• Are there lifestyle changes I can make to alleviate my chest pain or reduce the risk of heart disease?
  • How does diet, exercise, and stress management affect my condition?
  • Should I avoid any specific activities that could trigger my chest pain?

6. Monitoring and Managing Your Chest Pain

Monitoring your chest pain will help you to note the frequency of your pain and any changes in your symptoms or the appearance of any new ones. Things to be aware of are symptoms such as dizziness or lightheadedness, increased or different chest pain, pain in other areas such as your arms, neck, back, or stomach, or shortness of breath. These could be symptoms that something more serious is occurring.

Your doctor may schedule follow-up testing to measure the effectiveness of any treatments or prescribed medication. Other ways to monitor your pain is to note when it occurs and what you may have been doing. Keeping track of the foods you eat and activities you do can help with diagnosing the cause of your chest pain or determining how well your treatment is working.

Some questions to ask your doctor about managing and/or monitoring your chest pain are:

  • How should I monitor my condition at home?
  • What follow-up appointments or tests will be necessary?
  • How will we assess the effectiveness of the treatment?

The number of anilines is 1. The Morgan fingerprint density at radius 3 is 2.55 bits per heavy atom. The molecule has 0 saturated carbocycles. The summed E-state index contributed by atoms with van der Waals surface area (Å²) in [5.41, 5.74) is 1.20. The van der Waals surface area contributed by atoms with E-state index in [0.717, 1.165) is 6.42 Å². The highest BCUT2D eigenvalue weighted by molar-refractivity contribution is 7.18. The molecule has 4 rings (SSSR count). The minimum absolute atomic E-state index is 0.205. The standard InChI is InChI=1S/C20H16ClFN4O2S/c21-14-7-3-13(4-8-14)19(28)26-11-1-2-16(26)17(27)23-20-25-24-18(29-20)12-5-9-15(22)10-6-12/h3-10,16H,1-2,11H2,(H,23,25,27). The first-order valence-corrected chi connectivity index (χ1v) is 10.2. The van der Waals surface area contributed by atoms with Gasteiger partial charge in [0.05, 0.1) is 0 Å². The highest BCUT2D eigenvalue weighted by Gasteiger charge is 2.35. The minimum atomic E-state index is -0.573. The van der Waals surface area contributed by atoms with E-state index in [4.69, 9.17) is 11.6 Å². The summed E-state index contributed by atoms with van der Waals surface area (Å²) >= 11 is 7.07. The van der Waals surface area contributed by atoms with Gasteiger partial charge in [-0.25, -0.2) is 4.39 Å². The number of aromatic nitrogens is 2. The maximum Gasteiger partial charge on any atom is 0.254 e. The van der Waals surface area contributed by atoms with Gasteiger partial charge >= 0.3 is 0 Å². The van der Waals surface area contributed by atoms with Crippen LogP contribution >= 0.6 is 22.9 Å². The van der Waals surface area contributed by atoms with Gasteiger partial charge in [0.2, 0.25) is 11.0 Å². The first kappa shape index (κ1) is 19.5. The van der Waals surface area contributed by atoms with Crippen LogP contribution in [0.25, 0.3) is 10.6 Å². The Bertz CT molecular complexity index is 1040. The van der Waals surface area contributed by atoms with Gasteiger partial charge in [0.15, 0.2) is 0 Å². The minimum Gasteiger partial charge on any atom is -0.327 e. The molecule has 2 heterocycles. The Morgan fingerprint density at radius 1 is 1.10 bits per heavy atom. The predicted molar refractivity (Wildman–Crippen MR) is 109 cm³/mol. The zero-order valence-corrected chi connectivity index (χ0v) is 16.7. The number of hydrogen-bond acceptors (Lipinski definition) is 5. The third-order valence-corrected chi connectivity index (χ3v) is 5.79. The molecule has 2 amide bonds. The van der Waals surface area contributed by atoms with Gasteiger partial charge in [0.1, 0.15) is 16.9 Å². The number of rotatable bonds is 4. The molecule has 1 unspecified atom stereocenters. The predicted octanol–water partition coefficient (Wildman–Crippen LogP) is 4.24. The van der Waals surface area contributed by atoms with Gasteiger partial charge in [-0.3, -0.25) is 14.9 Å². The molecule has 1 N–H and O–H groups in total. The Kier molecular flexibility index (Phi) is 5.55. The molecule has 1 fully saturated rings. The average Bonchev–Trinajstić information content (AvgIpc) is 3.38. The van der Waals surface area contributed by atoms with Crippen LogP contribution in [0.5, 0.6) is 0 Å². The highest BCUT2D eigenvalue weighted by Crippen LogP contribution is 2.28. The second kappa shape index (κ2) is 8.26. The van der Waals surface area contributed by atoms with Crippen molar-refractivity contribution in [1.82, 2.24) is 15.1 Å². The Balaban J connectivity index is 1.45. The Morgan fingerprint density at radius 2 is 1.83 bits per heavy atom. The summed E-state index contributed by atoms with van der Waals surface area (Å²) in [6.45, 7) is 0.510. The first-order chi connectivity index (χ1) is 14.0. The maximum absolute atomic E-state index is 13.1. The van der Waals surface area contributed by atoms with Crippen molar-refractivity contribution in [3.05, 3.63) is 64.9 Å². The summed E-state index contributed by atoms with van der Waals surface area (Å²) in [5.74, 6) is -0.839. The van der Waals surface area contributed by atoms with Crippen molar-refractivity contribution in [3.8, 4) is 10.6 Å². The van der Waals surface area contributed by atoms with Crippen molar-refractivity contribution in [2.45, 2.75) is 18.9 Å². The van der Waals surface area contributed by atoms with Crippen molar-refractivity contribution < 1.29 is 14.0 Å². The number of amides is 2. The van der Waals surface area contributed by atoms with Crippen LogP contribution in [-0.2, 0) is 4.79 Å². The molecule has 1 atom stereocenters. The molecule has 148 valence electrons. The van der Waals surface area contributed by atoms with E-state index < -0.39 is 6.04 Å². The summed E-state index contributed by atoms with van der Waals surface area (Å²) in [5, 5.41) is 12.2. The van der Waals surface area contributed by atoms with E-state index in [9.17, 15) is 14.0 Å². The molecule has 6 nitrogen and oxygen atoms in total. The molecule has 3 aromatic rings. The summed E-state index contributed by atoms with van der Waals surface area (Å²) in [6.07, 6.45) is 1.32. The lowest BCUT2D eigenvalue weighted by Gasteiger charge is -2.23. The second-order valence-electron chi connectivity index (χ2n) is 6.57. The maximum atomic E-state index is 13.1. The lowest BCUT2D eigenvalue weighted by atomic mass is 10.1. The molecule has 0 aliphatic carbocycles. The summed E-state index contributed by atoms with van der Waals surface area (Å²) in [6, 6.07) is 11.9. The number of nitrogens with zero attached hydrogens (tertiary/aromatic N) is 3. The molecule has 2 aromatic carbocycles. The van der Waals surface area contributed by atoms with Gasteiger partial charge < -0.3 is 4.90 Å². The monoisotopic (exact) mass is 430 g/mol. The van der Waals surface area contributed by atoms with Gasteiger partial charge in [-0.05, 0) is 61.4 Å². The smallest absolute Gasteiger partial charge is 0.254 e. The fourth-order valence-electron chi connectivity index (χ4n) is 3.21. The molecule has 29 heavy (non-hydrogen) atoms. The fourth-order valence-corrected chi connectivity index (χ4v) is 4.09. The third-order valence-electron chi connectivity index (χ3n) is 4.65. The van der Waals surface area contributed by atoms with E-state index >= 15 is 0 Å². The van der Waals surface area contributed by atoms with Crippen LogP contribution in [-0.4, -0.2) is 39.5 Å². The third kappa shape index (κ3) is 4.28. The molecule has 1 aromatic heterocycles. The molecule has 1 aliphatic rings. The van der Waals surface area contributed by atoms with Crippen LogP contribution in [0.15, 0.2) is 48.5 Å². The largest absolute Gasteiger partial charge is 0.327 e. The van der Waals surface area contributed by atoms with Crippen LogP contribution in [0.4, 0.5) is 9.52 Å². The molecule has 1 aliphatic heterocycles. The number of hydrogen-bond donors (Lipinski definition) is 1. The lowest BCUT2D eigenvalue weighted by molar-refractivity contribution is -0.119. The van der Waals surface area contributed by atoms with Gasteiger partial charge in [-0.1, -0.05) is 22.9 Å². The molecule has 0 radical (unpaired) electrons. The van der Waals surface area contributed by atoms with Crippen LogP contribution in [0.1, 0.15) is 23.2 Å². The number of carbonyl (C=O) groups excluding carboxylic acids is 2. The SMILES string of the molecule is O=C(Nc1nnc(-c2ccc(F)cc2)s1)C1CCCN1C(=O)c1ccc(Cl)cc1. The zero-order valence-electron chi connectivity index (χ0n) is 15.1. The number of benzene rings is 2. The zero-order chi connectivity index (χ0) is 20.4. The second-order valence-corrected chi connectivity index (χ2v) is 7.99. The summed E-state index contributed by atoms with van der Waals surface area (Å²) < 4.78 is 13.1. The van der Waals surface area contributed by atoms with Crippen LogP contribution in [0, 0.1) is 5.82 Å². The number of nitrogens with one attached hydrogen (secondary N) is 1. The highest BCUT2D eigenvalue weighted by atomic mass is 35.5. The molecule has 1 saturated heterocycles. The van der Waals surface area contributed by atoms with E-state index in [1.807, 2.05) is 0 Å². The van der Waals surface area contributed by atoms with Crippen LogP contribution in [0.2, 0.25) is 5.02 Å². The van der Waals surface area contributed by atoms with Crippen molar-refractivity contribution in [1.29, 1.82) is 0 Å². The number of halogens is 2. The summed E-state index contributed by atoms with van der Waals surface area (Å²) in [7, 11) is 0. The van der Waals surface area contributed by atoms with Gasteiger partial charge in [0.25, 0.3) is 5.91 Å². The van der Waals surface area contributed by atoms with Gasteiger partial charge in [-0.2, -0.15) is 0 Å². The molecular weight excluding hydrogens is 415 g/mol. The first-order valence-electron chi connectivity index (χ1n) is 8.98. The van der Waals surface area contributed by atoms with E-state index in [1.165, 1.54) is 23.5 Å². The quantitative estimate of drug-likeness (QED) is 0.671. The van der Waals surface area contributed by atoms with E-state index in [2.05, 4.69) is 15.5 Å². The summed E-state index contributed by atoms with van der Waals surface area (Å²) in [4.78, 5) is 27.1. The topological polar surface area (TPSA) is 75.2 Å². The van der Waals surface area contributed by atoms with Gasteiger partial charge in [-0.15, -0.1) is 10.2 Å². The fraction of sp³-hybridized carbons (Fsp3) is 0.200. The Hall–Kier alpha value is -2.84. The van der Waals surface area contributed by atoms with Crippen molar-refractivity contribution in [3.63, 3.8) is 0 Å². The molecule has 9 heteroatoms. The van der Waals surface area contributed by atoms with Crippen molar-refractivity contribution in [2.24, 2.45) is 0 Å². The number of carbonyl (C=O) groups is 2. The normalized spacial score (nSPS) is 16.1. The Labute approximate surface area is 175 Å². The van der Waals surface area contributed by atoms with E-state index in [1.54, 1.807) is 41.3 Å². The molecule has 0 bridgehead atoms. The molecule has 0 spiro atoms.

7. Medications for Your Chest Pain

Often your doctor may prescribe one or more medications to help treat your chest pain, whether for more immediate pain relief or for treatment, recovery, or prevention. It’s important to understand what the medicine is for and how it should be taken. Some medicines are taken before a meal and some after, while some medications cannot be taken together. You also must be aware of any side effects to watch out for. Some are common and may not be serious, but others may lead your doctor to prescribe something different.

You also should tell your doctor of all medications you are currently taking, including over-the-counter ones and any vitamins or supplements. They must have a complete picture so as not to prescribe a medication that will interact negatively with others and cause you harm.

If you are prescribed medication, be sure to ask the following questions: